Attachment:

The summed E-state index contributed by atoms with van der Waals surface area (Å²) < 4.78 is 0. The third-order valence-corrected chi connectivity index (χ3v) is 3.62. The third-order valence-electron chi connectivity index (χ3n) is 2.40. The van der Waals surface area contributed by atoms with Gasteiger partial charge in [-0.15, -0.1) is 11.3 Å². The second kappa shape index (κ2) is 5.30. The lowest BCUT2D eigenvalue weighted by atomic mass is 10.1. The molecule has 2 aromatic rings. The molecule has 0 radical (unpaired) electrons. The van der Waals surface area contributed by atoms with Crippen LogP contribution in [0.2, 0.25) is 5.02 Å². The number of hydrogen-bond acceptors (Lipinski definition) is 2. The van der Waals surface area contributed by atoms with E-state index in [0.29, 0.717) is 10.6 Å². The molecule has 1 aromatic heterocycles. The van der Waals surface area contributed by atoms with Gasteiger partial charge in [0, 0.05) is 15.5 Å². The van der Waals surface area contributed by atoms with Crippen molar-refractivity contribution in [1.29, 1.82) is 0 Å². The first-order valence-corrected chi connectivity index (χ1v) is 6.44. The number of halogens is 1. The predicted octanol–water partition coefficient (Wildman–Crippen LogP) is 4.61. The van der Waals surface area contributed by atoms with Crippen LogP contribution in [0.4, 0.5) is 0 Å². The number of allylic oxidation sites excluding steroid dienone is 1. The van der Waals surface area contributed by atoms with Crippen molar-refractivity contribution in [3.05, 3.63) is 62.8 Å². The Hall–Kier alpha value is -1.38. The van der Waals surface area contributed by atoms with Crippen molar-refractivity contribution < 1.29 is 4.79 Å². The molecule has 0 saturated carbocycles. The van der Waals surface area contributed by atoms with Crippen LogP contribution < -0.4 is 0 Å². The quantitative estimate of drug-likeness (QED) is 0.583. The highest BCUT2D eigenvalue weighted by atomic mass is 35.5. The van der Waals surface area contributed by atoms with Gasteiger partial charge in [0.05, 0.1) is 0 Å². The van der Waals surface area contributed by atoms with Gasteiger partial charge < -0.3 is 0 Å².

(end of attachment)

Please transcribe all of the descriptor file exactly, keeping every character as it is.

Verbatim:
The summed E-state index contributed by atoms with van der Waals surface area (Å²) < 4.78 is 0. The third-order valence-corrected chi connectivity index (χ3v) is 3.62. The third-order valence-electron chi connectivity index (χ3n) is 2.40. The van der Waals surface area contributed by atoms with Gasteiger partial charge in [-0.15, -0.1) is 11.3 Å². The second kappa shape index (κ2) is 5.30. The lowest BCUT2D eigenvalue weighted by atomic mass is 10.1. The molecule has 2 aromatic rings. The molecule has 0 radical (unpaired) electrons. The van der Waals surface area contributed by atoms with Crippen LogP contribution in [0.2, 0.25) is 5.02 Å². The number of hydrogen-bond acceptors (Lipinski definition) is 2. The van der Waals surface area contributed by atoms with E-state index in [0.29, 0.717) is 10.6 Å². The molecule has 1 aromatic heterocycles. The van der Waals surface area contributed by atoms with Gasteiger partial charge in [0, 0.05) is 15.5 Å². The van der Waals surface area contributed by atoms with Crippen molar-refractivity contribution in [1.29, 1.82) is 0 Å². The first-order valence-corrected chi connectivity index (χ1v) is 6.44. The number of halogens is 1. The predicted octanol–water partition coefficient (Wildman–Crippen LogP) is 4.61. The van der Waals surface area contributed by atoms with Crippen LogP contribution in [0.4, 0.5) is 0 Å². The number of allylic oxidation sites excluding steroid dienone is 1. The van der Waals surface area contributed by atoms with Crippen molar-refractivity contribution in [3.05, 3.63) is 62.8 Å². The Hall–Kier alpha value is -1.38. The van der Waals surface area contributed by atoms with Crippen molar-refractivity contribution < 1.29 is 4.79 Å². The molecule has 0 saturated carbocycles. The van der Waals surface area contributed by atoms with Crippen LogP contribution < -0.4 is 0 Å². The quantitative estimate of drug-likeness (QED) is 0.583. The highest BCUT2D eigenvalue weighted by atomic mass is 35.5. The van der Waals surface area contributed by atoms with Gasteiger partial charge in [0.05, 0.1) is 0 Å². The van der Waals surface area contributed by atoms with Gasteiger partial charge < -0.3 is 0 Å².